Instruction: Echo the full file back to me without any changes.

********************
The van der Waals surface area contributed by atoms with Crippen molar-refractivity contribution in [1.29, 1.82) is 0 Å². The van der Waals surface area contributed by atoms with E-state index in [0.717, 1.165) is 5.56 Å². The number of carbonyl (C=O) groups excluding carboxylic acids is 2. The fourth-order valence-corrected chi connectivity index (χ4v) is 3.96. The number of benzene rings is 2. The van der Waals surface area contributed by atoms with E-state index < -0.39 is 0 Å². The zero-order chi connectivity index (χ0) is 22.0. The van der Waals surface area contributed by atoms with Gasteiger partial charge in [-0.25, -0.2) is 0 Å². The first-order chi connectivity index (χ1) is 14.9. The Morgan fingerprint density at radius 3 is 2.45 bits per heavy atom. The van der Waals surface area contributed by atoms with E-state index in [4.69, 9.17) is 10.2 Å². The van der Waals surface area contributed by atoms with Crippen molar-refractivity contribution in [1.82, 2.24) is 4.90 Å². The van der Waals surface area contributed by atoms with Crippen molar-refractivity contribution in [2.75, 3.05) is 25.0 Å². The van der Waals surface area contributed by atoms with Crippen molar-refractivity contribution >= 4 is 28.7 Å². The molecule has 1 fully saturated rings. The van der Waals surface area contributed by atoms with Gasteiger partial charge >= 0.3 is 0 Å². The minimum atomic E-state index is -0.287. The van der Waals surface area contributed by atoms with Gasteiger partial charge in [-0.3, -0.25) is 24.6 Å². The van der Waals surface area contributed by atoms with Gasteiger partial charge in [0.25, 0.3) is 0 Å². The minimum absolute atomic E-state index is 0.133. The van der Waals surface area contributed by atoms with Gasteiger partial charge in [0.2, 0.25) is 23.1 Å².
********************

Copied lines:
The van der Waals surface area contributed by atoms with Crippen molar-refractivity contribution in [1.29, 1.82) is 0 Å². The van der Waals surface area contributed by atoms with E-state index in [0.717, 1.165) is 5.56 Å². The number of carbonyl (C=O) groups excluding carboxylic acids is 2. The fourth-order valence-corrected chi connectivity index (χ4v) is 3.96. The number of benzene rings is 2. The van der Waals surface area contributed by atoms with E-state index < -0.39 is 0 Å². The zero-order chi connectivity index (χ0) is 22.0. The van der Waals surface area contributed by atoms with Gasteiger partial charge in [-0.25, -0.2) is 0 Å². The first-order chi connectivity index (χ1) is 14.9. The Morgan fingerprint density at radius 3 is 2.45 bits per heavy atom. The van der Waals surface area contributed by atoms with E-state index in [4.69, 9.17) is 10.2 Å². The van der Waals surface area contributed by atoms with Crippen molar-refractivity contribution in [1.82, 2.24) is 4.90 Å². The van der Waals surface area contributed by atoms with Crippen molar-refractivity contribution in [2.75, 3.05) is 25.0 Å². The van der Waals surface area contributed by atoms with Crippen molar-refractivity contribution >= 4 is 28.7 Å². The molecule has 1 fully saturated rings. The van der Waals surface area contributed by atoms with Gasteiger partial charge >= 0.3 is 0 Å². The minimum atomic E-state index is -0.287. The van der Waals surface area contributed by atoms with Gasteiger partial charge in [-0.3, -0.25) is 24.6 Å². The van der Waals surface area contributed by atoms with Gasteiger partial charge in [0.25, 0.3) is 0 Å². The minimum absolute atomic E-state index is 0.133. The van der Waals surface area contributed by atoms with Gasteiger partial charge in [0.2, 0.25) is 23.1 Å².